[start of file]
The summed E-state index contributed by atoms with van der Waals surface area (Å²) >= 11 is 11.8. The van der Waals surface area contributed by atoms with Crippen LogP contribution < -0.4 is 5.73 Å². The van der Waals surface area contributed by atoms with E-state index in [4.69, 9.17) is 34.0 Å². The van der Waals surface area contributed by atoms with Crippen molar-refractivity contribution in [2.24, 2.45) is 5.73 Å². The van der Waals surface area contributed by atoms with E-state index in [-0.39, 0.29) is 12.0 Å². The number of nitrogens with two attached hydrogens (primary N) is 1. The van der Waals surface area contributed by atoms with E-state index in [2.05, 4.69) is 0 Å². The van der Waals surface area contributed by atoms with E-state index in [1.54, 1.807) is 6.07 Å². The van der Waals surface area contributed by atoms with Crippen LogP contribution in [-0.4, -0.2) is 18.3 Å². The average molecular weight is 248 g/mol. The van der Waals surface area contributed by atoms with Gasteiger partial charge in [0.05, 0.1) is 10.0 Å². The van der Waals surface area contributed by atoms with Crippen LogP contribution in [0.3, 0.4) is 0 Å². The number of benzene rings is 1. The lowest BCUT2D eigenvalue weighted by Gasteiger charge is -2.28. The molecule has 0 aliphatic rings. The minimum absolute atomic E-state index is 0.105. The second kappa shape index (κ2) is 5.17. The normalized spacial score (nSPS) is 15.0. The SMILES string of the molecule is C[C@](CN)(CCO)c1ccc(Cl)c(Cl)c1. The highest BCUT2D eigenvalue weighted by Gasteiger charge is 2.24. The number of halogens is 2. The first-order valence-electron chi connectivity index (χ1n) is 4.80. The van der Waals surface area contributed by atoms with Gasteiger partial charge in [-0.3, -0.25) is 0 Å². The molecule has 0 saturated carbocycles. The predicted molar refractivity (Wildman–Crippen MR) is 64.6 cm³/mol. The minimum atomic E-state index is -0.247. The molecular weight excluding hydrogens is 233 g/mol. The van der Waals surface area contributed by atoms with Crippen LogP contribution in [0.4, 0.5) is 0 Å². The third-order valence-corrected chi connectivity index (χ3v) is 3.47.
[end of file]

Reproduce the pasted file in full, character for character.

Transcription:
The summed E-state index contributed by atoms with van der Waals surface area (Å²) >= 11 is 11.8. The van der Waals surface area contributed by atoms with Crippen LogP contribution < -0.4 is 5.73 Å². The van der Waals surface area contributed by atoms with E-state index in [4.69, 9.17) is 34.0 Å². The van der Waals surface area contributed by atoms with Crippen molar-refractivity contribution in [2.24, 2.45) is 5.73 Å². The van der Waals surface area contributed by atoms with E-state index in [-0.39, 0.29) is 12.0 Å². The number of nitrogens with two attached hydrogens (primary N) is 1. The van der Waals surface area contributed by atoms with E-state index in [2.05, 4.69) is 0 Å². The van der Waals surface area contributed by atoms with E-state index in [1.54, 1.807) is 6.07 Å². The van der Waals surface area contributed by atoms with Crippen LogP contribution in [-0.4, -0.2) is 18.3 Å². The average molecular weight is 248 g/mol. The van der Waals surface area contributed by atoms with Gasteiger partial charge in [0.05, 0.1) is 10.0 Å². The van der Waals surface area contributed by atoms with Crippen LogP contribution in [0.3, 0.4) is 0 Å². The number of benzene rings is 1. The lowest BCUT2D eigenvalue weighted by Gasteiger charge is -2.28. The molecule has 0 aliphatic rings. The minimum absolute atomic E-state index is 0.105. The second kappa shape index (κ2) is 5.17. The normalized spacial score (nSPS) is 15.0. The SMILES string of the molecule is C[C@](CN)(CCO)c1ccc(Cl)c(Cl)c1. The highest BCUT2D eigenvalue weighted by Gasteiger charge is 2.24. The number of halogens is 2. The first-order valence-electron chi connectivity index (χ1n) is 4.80. The van der Waals surface area contributed by atoms with Gasteiger partial charge in [-0.3, -0.25) is 0 Å². The molecule has 0 saturated carbocycles. The predicted molar refractivity (Wildman–Crippen MR) is 64.6 cm³/mol. The minimum atomic E-state index is -0.247. The molecular weight excluding hydrogens is 233 g/mol. The van der Waals surface area contributed by atoms with Crippen LogP contribution in [0.4, 0.5) is 0 Å². The third-order valence-corrected chi connectivity index (χ3v) is 3.47.